The Pashtun by L. Martel

This is a 12″ x16″ oil on canvas painting of a Pashtun man, probably a war lord, the way he sits in authority. I met my Pashtun in India. He was dressed in his traditional, colourful garb. This tall, powerful and handsome looking man with a twinkle in his eye, declared with pride “I am a Pashtun”.

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The Reception by L. Martel

This is a 12″ x 16″ oil on canvas called The Reception. This is a vignette in life where the wedding is over and the father of the bride and the father of the groom get together over a drink at the reception and discuss the meaning of life and their hopes and fears for the future union of their children.

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The Nordic Noble Grandfather with Grandson by L. Martel

This is a 20″x 24″ oil on canvas painting of a Nordic grandfather with his grandson, a third painting in the Generation Series and, at the moment, the last. Any resemblance of the grandfather to the Irish playwright, George Bernard Shaw, is purely coincidental. As with the Indian grandson, I find the young boy apprehensive and hesitant. Both boys are younger than the granddaughter. To me, both boys are in need of the strenght of their grandfathers to find their way in this world. The granddaughter is actually happy and hopeful looking. She is just that much older but also has much more confidence.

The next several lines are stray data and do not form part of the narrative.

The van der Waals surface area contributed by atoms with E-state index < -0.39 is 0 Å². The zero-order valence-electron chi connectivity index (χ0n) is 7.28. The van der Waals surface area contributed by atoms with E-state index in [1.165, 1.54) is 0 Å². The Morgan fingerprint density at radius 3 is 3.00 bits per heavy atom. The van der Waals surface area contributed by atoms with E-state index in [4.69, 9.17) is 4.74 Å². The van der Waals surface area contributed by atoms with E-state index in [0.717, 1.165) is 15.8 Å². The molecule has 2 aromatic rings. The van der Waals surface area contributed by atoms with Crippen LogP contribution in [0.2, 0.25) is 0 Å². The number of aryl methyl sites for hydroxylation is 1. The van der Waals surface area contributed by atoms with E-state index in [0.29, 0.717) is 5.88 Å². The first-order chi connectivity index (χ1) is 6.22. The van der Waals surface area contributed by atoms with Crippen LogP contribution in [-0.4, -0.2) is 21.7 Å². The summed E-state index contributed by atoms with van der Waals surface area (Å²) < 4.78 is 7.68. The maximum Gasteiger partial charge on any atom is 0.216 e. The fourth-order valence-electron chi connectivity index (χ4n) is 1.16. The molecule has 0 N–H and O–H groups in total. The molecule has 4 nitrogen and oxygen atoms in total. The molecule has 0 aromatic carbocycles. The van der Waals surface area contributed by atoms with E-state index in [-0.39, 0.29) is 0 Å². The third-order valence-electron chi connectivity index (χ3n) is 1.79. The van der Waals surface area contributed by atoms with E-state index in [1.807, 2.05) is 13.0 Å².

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The Generation Series – The Noble Indian Grandfather with his Grandson by L. Martel

I am a grandmother and I take this role in life seriously. The impact that one generation can have on another is profound. This is a 20″x24″ oil on canvas of an North American Native Indian with his grandson. I was striving for the strength and love that the older gerneration has for their grandchildren. The grandfather looks strong yet gentle and kind and his affection for his grandson in evident. The child looks full of anticipation, yet there is some hesitation in his look too.

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Mother and Child of the Clin by L. Martel

We were living at 169 Faubourg St. Antoine, Paris in the 11th arrondissement. Our younger daughter was attending a French public school that was a short walk down the Rue Forge Royal. Everyday I would walk her to school. At the end of the day I would go to meet her and while waiting for her release from school, I would see women dressed in all sorts of native costumes. One woman, in particular, stood out for her beauty and grace. She was probably from Senegal. She had a young baby strapped to her back wrapped in cloth. I approached the woman and asked her if I could take her picture. I wanted to paint her. She shook her head and I never saw her again. I realized that she was probably an illegal immigrant and I must have frightened her. We don’t always realize the consequences of our actions. I’m sorry for for the trouble I must have caused her. Her likeness in this painting is from memory. This is a 18″x 24″ oil on canvas.

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